Methadone maintenance treatment (MMT) is a national strategy adopted for the treatment of heroin dependency in China. The sudden outbreak of coronavirus disease 2019 (COVID-19) and the resultant social isolation in Wuhan have also had a significant negative impact on local patients undertaking MMT. In this study, 76 patients on MMT from the Wuhan First Health Clinic were selected as the research objects to investigate the effect of COVID-19 on the levels of stress, anxiety, and depression, as well as the withdrawal symptoms and craving and substance use. Our results revealed that, during the outbreak, the Perceived Stress Scale (PSS) score, HAMA score, HAMD score, and craving in the included patients was significantly higher than that at the baseline and post-epidemic (p < 0.01, p < 0.01, p < 0.01, p < 0.01, respectively); the positive rate of morphine and methamphetamine urine test was significantly lower than that the post-epidemic (p = 0.01, p < 0.01, respectively); the amount of tobacco used during the outbreak and the post-epidemic period was significantly higher than that at the baseline (p < 0.01, p < 0.01, respectively), while the amount of alcohol consumed at the outbreak was significantly higher than at the baseline and the post-epidemic (p < 0.01, p < 0.01, respectively). The negative emotions aroused by the COVID-19 outbreak and the accompanying social isolation to patients on MMT are an important factor of negative reinforcement that adversely affected the patients' craving for drugs and the consumption of legal substances. This finding suggests the need to strengthen the psychological counseling for patients on MMT during severe epidemic, actively alleviating the negative emotions, reducing the risk of substance abuse, and strengthening drug management after the epidemic to prevent the rise of substance (legal or illegal) abuse.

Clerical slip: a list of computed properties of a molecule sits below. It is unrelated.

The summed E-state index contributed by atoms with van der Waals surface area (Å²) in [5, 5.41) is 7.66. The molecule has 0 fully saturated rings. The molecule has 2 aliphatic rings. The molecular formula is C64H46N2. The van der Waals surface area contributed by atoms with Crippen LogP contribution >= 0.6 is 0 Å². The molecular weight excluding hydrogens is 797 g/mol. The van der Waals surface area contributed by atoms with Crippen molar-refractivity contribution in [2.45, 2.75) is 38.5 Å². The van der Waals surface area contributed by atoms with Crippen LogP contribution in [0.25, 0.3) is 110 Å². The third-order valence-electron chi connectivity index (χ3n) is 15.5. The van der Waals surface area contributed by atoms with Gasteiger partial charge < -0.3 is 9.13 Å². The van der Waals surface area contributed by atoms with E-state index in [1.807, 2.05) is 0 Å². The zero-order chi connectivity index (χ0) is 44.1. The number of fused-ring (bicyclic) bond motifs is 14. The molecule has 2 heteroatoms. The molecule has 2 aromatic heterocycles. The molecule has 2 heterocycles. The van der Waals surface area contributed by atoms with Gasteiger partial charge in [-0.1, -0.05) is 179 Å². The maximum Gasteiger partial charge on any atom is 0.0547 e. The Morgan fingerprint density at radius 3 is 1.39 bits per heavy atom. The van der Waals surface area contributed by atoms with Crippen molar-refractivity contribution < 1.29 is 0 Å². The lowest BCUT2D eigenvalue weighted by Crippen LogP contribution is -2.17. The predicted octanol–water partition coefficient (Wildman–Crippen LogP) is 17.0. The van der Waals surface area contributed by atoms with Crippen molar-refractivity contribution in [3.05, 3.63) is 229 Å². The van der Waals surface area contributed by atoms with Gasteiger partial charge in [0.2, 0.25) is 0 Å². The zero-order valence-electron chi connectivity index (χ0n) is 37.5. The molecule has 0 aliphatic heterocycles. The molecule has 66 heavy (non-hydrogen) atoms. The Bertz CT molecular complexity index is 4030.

13.
Front Hum Neurosci ; 15: 628105, 2021.
Article in English | MEDLINE | ID: covidwho-1167351

ABSTRACT